Less Muck, more Brass

    23 June 2012

    Staying near Zutphen, Holland, recently, I came across a remarkably untidy Dutch farmer. With his ripped silage bags and rusty agricultural machinery cluttering up the farmyard, he was known as der Engelse boer, ‘the English farmer’.
    But the days of the filthy English farmer are numbered. Gradually, the amiably run-down parts of the English countryside are being mucked out, hosed down and vacuumed to within an inch of their life.

    The New Rustics have arrived — the gazillionaires who move to the country and take a chunk of Notting Hill with them.

    Their version of country life is a cherry-picked, rose-tinted version of the real thing. They may not be quite as minimalist in the sticks as they are in their un-adorned London houses, lined with right-angled planes of steel, glass and blond timber. They must have a few rural identifiers at least — the Aga, the Cath Kidston oilcloth over the kitchen table, the battered Barbour for long walks. To be fair to the New Rustics, they do like going outdoors; they fetishise the country walk, worshipping the health-giving properties of fresh country air. Farmers, who view the land as a workplace, a factory with the lid off, don’t go for walks — it’s like visiting your office at the weekend.

    A touch of countrified asymmetry is allowed over the New Rustic threshold. Slate and limestone floors — with their natural kinks and coloured streaks — are positively welcomed. You can even buy polished new flagstones for your country kitchen, artificially moulded from reconstituted stone to produce a natural, knobbly effect.

    A country-home kitchen in the new style, complete with Aga and muted paint palette
    A country-home kitchen in the new style, complete with Aga and muted paint palette

    But that’s where the rural references end. The New Rustic interior is otherwise intensely urban, particularly when it comes to comfort and entertainment. The sitting room becomes a mini-cinema; the Aga is flanked by the fridge-freezer, groaning with the weekly Waitrose shop — God forbid that you should have to go to the village Spar for sliced white bread, or own-brand washing-up liquid that can’t shift the arborio risotto from the pan. The ultimate in New Rustic living is Babington House, near Frome, where Soho House members can be transported to Somerset and barely notice they’ve moved — there’s a spa in the old cowshed, an indoor and outdoor heated pool, a cinema, a steam room, a gym and an aroma room. A night in the Playroom, on the first floor of the 18th-century manor house, is yours for £640.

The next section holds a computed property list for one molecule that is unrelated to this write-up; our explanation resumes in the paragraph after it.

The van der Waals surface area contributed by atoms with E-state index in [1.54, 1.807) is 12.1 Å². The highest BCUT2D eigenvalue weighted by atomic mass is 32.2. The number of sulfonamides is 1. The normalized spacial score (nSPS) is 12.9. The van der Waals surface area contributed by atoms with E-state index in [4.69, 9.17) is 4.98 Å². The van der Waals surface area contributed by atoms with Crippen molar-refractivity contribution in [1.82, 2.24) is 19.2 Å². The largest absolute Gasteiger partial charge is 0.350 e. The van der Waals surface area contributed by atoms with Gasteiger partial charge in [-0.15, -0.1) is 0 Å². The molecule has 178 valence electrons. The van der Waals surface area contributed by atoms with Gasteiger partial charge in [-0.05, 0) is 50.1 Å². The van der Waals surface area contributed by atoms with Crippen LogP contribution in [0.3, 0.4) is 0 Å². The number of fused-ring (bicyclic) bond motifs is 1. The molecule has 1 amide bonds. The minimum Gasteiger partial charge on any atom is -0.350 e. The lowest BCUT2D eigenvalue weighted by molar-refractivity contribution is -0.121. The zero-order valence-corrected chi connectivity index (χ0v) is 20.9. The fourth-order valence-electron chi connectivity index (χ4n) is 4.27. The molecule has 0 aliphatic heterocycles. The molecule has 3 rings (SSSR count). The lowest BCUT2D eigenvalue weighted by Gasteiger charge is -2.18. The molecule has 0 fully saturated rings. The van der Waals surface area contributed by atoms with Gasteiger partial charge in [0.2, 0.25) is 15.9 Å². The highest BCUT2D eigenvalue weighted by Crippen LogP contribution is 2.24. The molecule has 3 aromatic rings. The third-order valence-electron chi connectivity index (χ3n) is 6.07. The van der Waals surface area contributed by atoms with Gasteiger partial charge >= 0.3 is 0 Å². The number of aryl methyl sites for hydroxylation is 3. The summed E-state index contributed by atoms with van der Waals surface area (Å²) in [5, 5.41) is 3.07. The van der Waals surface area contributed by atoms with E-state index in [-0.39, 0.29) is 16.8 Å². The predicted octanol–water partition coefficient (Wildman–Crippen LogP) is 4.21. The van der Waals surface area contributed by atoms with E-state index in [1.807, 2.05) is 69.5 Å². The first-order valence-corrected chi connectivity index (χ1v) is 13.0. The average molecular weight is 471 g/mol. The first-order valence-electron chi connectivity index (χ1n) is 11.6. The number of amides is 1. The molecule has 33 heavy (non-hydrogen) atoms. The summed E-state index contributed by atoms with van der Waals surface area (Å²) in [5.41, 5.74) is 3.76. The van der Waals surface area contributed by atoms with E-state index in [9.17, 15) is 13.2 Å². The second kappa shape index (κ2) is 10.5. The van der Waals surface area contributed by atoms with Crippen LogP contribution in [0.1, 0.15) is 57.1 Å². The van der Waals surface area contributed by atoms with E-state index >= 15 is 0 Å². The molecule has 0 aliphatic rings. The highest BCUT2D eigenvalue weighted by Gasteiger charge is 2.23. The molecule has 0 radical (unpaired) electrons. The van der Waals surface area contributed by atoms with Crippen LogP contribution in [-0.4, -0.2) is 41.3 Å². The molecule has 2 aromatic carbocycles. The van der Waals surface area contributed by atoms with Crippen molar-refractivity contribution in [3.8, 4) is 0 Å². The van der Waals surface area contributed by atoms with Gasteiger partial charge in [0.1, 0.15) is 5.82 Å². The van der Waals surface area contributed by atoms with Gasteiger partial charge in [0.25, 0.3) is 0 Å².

Babington House.
    Babington House.

    Across the country, peeling floral wallpapers and cracked magnolia paint have been replaced by Farrow & Ball beiges and whites, the pale void punctured by a lone work of modern art. The doghair-covered sofa gives way to a boxy, chocolate-coloured job from The open fire — another crucial rural signifier — is backed up with underfloor heating. Bye bye, coughing pipes and weekly baths; hello, acres of fluffy white towels and hot water on demand.

    Not that you really need many baths in New Rustic farmhouses. It is a mud-free existence, with the inside hermetically sealed against the outside, an inversion of the farmhouse’s original purpose. The house was originally an integral part of the farmyard; in medieval longhouses, the animals were kept in one half of the building, with the farmer’s family in the other half. A dwindling number of working farmhouses retain the overlap between home and working building: baling twine stuffed into the cutlery drawer; the smell of warm cow hovering in the hall; hunks of cold, butchered cow in the freezer.

    Even the outside world has been swept clean by the New Rustics. I recently drove past an Arab financier’s farm near David Cameron’s house in north Oxfordshire. There wasn’t a piece of straw or a speck of muck in the farmyard, and it was like a cleaning lady had been at the fields — the grass was a closely cropped, even, rich green, the hedgerows clipped into cuboids.Rural life — like terraced houses in Notting Hill, the summer season and ropey prep schools — has undergone an international, gilded apotheosis.

    Bankers are merrily converting their bonuses into farmhouses and rectories — ‘The Old Rectory’ is the most popular name for million-pound-plus houses, according to Land Registry figures from 2007 to last year. The number of million-pound-plus houses has risen in many parts of the countryside since 2006/7, the supposed peak of the market: in the Home Counties but also in Dorset, Gloucestershire, Warwickshire, the Isle of Wight, Northumberland, Yorkshire, Suffolk and Norfolk — prime second-home territory. The English countryside has also become a haven for endangered roubles, Libyan dinars, Greek euros and Egyptian pounds. No wonder land prices are soaring.

    But while the boutique farmers pour in, real farmers and rural natives — most of the ten million people in the English countryside — are suffering. According to the Commission for Rural Communities, rural life costs 20 per cent more than living in a city, with essential items beyond the pockets of many families. About 700,000 people in the country live below the poverty line. The usual direction of migration, New Rustics apart, remains from country to town. And as real farmers disappear, so do animals and crops. Three-quarters of British orchards have gone since 1950. Kent had 46,600 acres of hop fields in the 1870s; now it’s 1,000. Pig numbers have fallen by nearly half over the past 20 years; cows by nearly a quarter.

    Much of England used to be milk country — our wet, temperate climate and fertile soils are ideal for grass-growing — but less and less so. The Chinese even used to say we smelt of milk; these days, New Rustic farmhouses smell of cleaning products, and money.

    Harry Mount’s How England made the English is published by Viking